The Ministry of Science, Technology and Innovation’s National Technology & Innovation Sandbox (NTIS) is one of the government setups seeking to address some of these issues, primarily through the application of advanced technology. But its agritech resources are mostly focused on palm oil production.
“The NTIS has put to flight innovations that will modernise Malaysia’s agricultural sector with advanced intelligence systems and advanced materials — all towards improving crop yield and farm production. In addition, the NTIS will look to skill up the labour force and position them for increased income potential,” says Amiruddin. MaGIC is the NTIS’ secretariat.
The NTIS is working with several ecosystem partners such as the Federal Land Development Authority (FELDA) to accelerate the adoption of technology in their operations. For example, the NTIS and some FELDA settlements are working together to test out precision spraying, AI-robotics automated farms and battery-powered harvesting machines for palm oil.
With such technology, Amiruddin says, the NTIS not only hopes to increase income by improving yield and reducing operational costs but also to establish high-skilled jobs for a new generation of FELDA settlers and reduce their dependency on a foreign workforce.
While the adoption of smart farming technologies is vital to reinvigorate the agriculture sector, Jay says the available solutions are not comprehensive enough.
“Indoor vertical farming can take the pressure off our natural resources with footprints in urban areas to enable seamless hyper-local, farm-to-table solutions for consumers. They complement traditional farming practices by focusing on import substitution. It’s the closest we have to a future-proof farming system that provides traceability and transparency.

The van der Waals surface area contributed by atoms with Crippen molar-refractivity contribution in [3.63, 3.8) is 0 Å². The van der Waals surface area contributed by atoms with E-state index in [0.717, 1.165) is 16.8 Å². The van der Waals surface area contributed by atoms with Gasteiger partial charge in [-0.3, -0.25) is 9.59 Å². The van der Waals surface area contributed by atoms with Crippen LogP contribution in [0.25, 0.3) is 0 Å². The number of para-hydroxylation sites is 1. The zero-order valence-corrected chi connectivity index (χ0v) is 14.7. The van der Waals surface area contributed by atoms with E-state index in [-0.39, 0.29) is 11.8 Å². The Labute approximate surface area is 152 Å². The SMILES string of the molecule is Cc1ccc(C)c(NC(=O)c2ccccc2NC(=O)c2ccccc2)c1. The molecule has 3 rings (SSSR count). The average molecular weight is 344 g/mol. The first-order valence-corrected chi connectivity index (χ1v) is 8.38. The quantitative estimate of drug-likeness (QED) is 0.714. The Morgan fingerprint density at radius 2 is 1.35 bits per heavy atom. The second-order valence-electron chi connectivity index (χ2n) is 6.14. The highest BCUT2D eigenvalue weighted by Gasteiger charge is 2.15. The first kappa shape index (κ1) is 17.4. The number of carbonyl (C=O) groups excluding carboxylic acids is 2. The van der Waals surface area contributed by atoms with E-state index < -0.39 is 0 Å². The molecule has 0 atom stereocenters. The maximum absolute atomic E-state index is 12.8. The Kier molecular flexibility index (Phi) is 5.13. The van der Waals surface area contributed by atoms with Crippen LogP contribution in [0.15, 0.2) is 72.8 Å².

“But it is still a long way from becoming commonplace simply because, without concerted support, they will not be able to achieve economies of scale fast enough. We are not just talking about faster market access but there is a whole range of seed and crop R&D that needs to happen, and it cannot happen in silos.”
As the 12MP is being rolled out, Jay hopes there will be more funding to drive an entire ecosystem for indoor precision farming “so that the current funding crunch for this fast-growing sector in the country is addressed; and so that we do not play catch-up to Singapore, which is investing hundreds of millions of dollars to build this industry”, she says.
Jay also hopes the precision farming sector will be considered a complementary solution to outdoor farming in addressing food security and safety, so that each farming model plays to its strengths and cultivates the right crops to optimise returns and minimise resource utilisation.
“Provide the right incentives and measures, and build a circular economy that will enable existing tech farm players to build their operational footprint, continue to enhance their tech offerings and eventually become regional players through validated and scalable technologies,” she says.
Farming needs to go hi-tech to address the problem of food security
Implementing agricultural innovations is pivotal for Malaysia to secure its food supply, especially in the face of an impending climate emergency and rapid population growth.
Already, the pandemic has led to severe and widespread increases in global food insecurity and affected many vulnerable households throughout the world, including in Malaysia.
“With higher adoption of agritech, we can lower production costs and reduce our country’s dependency on food imports. The reduction of food import dependency spells better food security, which means we would have sustainable and reliable access to a sufficient quantity of affordable and nutritious food,” Amiruddin Abdul Shukor, acting CEO of the Malaysian Global Innovation & Creativity Centre (MaGIC), tells Digital Edge.
Malaysia currently imports RM1 billion worth of leafy vegetables from countries such as Australia, China and Japan, he points out.
“Sourcing good and safe food from local suppliers enabled by agritech not only provides benefits from a food security standpoint but also improves Malaysia’s competitive advantage as a prospective producer of such edibles.